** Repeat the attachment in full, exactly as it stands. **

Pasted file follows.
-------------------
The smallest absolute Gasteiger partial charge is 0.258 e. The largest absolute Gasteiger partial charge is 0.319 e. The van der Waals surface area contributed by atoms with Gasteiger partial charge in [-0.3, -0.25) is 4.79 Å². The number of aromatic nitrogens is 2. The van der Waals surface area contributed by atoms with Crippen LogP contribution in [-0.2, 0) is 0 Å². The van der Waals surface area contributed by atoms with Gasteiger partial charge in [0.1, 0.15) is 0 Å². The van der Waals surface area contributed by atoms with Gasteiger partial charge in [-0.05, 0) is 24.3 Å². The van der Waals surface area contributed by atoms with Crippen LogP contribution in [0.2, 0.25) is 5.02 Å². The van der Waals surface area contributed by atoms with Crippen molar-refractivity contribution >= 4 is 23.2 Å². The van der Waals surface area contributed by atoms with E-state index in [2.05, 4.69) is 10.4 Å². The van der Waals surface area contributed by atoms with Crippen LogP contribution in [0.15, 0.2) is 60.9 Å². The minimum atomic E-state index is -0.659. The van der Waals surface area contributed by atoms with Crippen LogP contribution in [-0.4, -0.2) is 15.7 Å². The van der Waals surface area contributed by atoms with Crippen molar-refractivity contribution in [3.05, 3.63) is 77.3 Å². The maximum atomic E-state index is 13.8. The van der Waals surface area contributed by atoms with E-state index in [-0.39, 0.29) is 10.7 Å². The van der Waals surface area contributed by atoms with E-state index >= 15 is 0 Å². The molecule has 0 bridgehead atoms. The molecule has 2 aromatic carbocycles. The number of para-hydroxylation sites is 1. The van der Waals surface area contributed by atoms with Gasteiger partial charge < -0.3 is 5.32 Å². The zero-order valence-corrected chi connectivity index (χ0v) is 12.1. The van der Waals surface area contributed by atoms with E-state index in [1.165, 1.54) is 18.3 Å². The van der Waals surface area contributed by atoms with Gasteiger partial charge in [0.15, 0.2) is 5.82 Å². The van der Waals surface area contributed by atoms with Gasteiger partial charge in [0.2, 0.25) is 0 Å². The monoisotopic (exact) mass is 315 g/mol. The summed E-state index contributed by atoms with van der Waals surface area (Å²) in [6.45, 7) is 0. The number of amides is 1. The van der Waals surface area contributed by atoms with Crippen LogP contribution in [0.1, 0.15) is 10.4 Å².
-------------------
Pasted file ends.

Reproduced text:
The smallest absolute Gasteiger partial charge is 0.258 e. The largest absolute Gasteiger partial charge is 0.319 e. The van der Waals surface area contributed by atoms with Gasteiger partial charge in [-0.3, -0.25) is 4.79 Å². The number of aromatic nitrogens is 2. The van der Waals surface area contributed by atoms with Crippen LogP contribution in [-0.2, 0) is 0 Å². The van der Waals surface area contributed by atoms with Gasteiger partial charge in [0.1, 0.15) is 0 Å². The van der Waals surface area contributed by atoms with Gasteiger partial charge in [-0.05, 0) is 24.3 Å². The van der Waals surface area contributed by atoms with Crippen LogP contribution in [0.2, 0.25) is 5.02 Å². The van der Waals surface area contributed by atoms with Crippen molar-refractivity contribution >= 4 is 23.2 Å². The van der Waals surface area contributed by atoms with E-state index in [2.05, 4.69) is 10.4 Å². The van der Waals surface area contributed by atoms with Crippen LogP contribution in [0.15, 0.2) is 60.9 Å². The minimum atomic E-state index is -0.659. The van der Waals surface area contributed by atoms with Crippen LogP contribution in [-0.4, -0.2) is 15.7 Å². The van der Waals surface area contributed by atoms with Crippen molar-refractivity contribution in [3.05, 3.63) is 77.3 Å². The maximum atomic E-state index is 13.8. The van der Waals surface area contributed by atoms with E-state index in [-0.39, 0.29) is 10.7 Å². The van der Waals surface area contributed by atoms with E-state index >= 15 is 0 Å². The molecule has 0 bridgehead atoms. The molecule has 2 aromatic carbocycles. The number of para-hydroxylation sites is 1. The van der Waals surface area contributed by atoms with Gasteiger partial charge < -0.3 is 5.32 Å². The zero-order valence-corrected chi connectivity index (χ0v) is 12.1. The van der Waals surface area contributed by atoms with E-state index in [1.165, 1.54) is 18.3 Å². The van der Waals surface area contributed by atoms with Gasteiger partial charge in [0.15, 0.2) is 5.82 Å². The van der Waals surface area contributed by atoms with Gasteiger partial charge in [0.2, 0.25) is 0 Å². The monoisotopic (exact) mass is 315 g/mol. The summed E-state index contributed by atoms with van der Waals surface area (Å²) in [6.45, 7) is 0. The number of amides is 1. The van der Waals surface area contributed by atoms with Crippen LogP contribution in [0.1, 0.15) is 10.4 Å².